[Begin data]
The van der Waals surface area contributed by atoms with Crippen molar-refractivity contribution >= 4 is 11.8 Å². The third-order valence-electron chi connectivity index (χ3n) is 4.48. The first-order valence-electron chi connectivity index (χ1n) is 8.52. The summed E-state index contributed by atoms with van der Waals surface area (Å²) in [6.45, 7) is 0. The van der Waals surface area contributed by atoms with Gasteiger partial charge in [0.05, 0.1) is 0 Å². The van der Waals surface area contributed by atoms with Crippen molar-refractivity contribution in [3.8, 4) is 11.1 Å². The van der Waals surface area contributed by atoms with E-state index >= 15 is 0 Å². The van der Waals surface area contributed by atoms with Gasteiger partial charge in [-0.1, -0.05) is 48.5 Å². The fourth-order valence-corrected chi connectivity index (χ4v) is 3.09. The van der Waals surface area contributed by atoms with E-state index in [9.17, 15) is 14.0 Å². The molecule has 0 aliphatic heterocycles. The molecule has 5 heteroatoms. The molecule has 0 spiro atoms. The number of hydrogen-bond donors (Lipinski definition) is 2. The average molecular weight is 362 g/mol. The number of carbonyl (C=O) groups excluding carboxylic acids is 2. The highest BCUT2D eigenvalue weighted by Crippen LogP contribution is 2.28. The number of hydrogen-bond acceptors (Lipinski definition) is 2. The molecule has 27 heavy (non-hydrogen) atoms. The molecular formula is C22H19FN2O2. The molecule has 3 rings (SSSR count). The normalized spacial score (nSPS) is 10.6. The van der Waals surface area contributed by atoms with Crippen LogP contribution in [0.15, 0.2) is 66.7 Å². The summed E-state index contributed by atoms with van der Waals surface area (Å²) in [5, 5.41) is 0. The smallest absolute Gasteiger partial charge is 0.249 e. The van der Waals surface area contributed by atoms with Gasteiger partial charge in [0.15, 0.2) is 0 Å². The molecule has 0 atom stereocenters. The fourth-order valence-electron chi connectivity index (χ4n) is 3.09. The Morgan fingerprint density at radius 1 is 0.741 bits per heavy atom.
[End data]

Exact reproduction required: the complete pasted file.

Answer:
The van der Waals surface area contributed by atoms with Crippen molar-refractivity contribution >= 4 is 11.8 Å². The third-order valence-electron chi connectivity index (χ3n) is 4.48. The first-order valence-electron chi connectivity index (χ1n) is 8.52. The summed E-state index contributed by atoms with van der Waals surface area (Å²) in [6.45, 7) is 0. The van der Waals surface area contributed by atoms with Gasteiger partial charge in [0.05, 0.1) is 0 Å². The van der Waals surface area contributed by atoms with Crippen molar-refractivity contribution in [3.8, 4) is 11.1 Å². The van der Waals surface area contributed by atoms with E-state index >= 15 is 0 Å². The van der Waals surface area contributed by atoms with Gasteiger partial charge in [-0.1, -0.05) is 48.5 Å². The fourth-order valence-corrected chi connectivity index (χ4v) is 3.09. The van der Waals surface area contributed by atoms with E-state index in [9.17, 15) is 14.0 Å². The molecule has 0 aliphatic heterocycles. The molecule has 5 heteroatoms. The molecule has 0 spiro atoms. The number of hydrogen-bond donors (Lipinski definition) is 2. The average molecular weight is 362 g/mol. The number of carbonyl (C=O) groups excluding carboxylic acids is 2. The highest BCUT2D eigenvalue weighted by Crippen LogP contribution is 2.28. The number of hydrogen-bond acceptors (Lipinski definition) is 2. The molecule has 27 heavy (non-hydrogen) atoms. The molecular formula is C22H19FN2O2. The molecule has 3 rings (SSSR count). The normalized spacial score (nSPS) is 10.6. The van der Waals surface area contributed by atoms with Crippen LogP contribution in [0.15, 0.2) is 66.7 Å². The summed E-state index contributed by atoms with van der Waals surface area (Å²) in [5, 5.41) is 0. The smallest absolute Gasteiger partial charge is 0.249 e. The van der Waals surface area contributed by atoms with Gasteiger partial charge in [0.15, 0.2) is 0 Å². The molecule has 0 atom stereocenters. The fourth-order valence-electron chi connectivity index (χ4n) is 3.09. The Morgan fingerprint density at radius 1 is 0.741 bits per heavy atom.